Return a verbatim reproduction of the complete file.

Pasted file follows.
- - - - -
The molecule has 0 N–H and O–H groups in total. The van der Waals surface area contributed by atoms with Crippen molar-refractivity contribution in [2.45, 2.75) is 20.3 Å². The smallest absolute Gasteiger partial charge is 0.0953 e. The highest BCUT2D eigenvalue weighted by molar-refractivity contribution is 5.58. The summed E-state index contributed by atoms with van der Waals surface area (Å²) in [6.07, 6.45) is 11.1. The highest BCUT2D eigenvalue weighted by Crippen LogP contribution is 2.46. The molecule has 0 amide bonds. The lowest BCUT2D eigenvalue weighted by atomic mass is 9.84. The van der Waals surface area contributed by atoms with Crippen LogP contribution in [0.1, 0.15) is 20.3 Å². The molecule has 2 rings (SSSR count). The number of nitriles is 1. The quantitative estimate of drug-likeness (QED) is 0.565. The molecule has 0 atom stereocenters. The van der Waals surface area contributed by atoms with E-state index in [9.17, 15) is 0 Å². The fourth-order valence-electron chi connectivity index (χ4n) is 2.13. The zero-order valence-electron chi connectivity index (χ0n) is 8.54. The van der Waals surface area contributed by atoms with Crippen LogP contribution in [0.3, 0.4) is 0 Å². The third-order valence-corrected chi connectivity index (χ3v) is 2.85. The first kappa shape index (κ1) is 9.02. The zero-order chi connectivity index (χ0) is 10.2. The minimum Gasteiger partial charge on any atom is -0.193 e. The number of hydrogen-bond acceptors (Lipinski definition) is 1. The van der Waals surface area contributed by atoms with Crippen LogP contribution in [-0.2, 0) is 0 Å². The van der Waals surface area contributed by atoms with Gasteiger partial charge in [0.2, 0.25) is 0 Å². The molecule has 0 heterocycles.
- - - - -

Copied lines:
The molecule has 0 N–H and O–H groups in total. The van der Waals surface area contributed by atoms with Crippen molar-refractivity contribution in [2.45, 2.75) is 20.3 Å². The smallest absolute Gasteiger partial charge is 0.0953 e. The highest BCUT2D eigenvalue weighted by molar-refractivity contribution is 5.58. The summed E-state index contributed by atoms with van der Waals surface area (Å²) in [6.07, 6.45) is 11.1. The highest BCUT2D eigenvalue weighted by Crippen LogP contribution is 2.46. The molecule has 0 amide bonds. The lowest BCUT2D eigenvalue weighted by atomic mass is 9.84. The van der Waals surface area contributed by atoms with Crippen LogP contribution in [0.1, 0.15) is 20.3 Å². The molecule has 2 rings (SSSR count). The number of nitriles is 1. The quantitative estimate of drug-likeness (QED) is 0.565. The molecule has 0 atom stereocenters. The van der Waals surface area contributed by atoms with E-state index in [9.17, 15) is 0 Å². The fourth-order valence-electron chi connectivity index (χ4n) is 2.13. The zero-order valence-electron chi connectivity index (χ0n) is 8.54. The van der Waals surface area contributed by atoms with Crippen LogP contribution in [0.3, 0.4) is 0 Å². The third-order valence-corrected chi connectivity index (χ3v) is 2.85. The first kappa shape index (κ1) is 9.02. The zero-order chi connectivity index (χ0) is 10.2. The minimum Gasteiger partial charge on any atom is -0.193 e. The number of hydrogen-bond acceptors (Lipinski definition) is 1. The van der Waals surface area contributed by atoms with Crippen LogP contribution in [-0.2, 0) is 0 Å². The van der Waals surface area contributed by atoms with Gasteiger partial charge in [0.2, 0.25) is 0 Å². The molecule has 0 heterocycles.